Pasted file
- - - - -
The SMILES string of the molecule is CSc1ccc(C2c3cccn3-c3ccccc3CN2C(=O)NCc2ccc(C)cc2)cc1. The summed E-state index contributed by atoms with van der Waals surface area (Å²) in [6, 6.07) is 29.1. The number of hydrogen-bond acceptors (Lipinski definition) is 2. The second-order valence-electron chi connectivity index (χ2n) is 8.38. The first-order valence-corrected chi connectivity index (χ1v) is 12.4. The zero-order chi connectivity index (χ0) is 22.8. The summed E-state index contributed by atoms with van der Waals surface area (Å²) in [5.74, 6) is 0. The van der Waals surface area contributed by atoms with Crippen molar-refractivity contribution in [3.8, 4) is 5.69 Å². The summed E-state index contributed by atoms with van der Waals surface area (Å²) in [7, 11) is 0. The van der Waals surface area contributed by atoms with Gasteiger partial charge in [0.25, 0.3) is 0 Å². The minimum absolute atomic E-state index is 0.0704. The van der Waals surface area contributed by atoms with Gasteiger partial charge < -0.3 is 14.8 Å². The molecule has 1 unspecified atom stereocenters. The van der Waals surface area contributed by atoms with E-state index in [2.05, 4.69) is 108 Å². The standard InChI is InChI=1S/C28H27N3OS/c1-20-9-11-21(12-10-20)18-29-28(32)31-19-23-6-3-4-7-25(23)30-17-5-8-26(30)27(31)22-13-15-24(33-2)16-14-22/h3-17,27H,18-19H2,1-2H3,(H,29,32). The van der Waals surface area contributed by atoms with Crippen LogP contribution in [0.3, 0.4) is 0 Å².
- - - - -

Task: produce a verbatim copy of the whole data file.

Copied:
The SMILES string of the molecule is CSc1ccc(C2c3cccn3-c3ccccc3CN2C(=O)NCc2ccc(C)cc2)cc1. The summed E-state index contributed by atoms with van der Waals surface area (Å²) in [6, 6.07) is 29.1. The number of hydrogen-bond acceptors (Lipinski definition) is 2. The second-order valence-electron chi connectivity index (χ2n) is 8.38. The first-order valence-corrected chi connectivity index (χ1v) is 12.4. The zero-order chi connectivity index (χ0) is 22.8. The summed E-state index contributed by atoms with van der Waals surface area (Å²) in [5.74, 6) is 0. The van der Waals surface area contributed by atoms with Crippen molar-refractivity contribution in [3.8, 4) is 5.69 Å². The summed E-state index contributed by atoms with van der Waals surface area (Å²) in [7, 11) is 0. The van der Waals surface area contributed by atoms with Gasteiger partial charge in [0.25, 0.3) is 0 Å². The minimum absolute atomic E-state index is 0.0704. The van der Waals surface area contributed by atoms with Gasteiger partial charge < -0.3 is 14.8 Å². The molecule has 1 unspecified atom stereocenters. The van der Waals surface area contributed by atoms with E-state index in [2.05, 4.69) is 108 Å². The standard InChI is InChI=1S/C28H27N3OS/c1-20-9-11-21(12-10-20)18-29-28(32)31-19-23-6-3-4-7-25(23)30-17-5-8-26(30)27(31)22-13-15-24(33-2)16-14-22/h3-17,27H,18-19H2,1-2H3,(H,29,32). The van der Waals surface area contributed by atoms with Crippen LogP contribution in [0.3, 0.4) is 0 Å².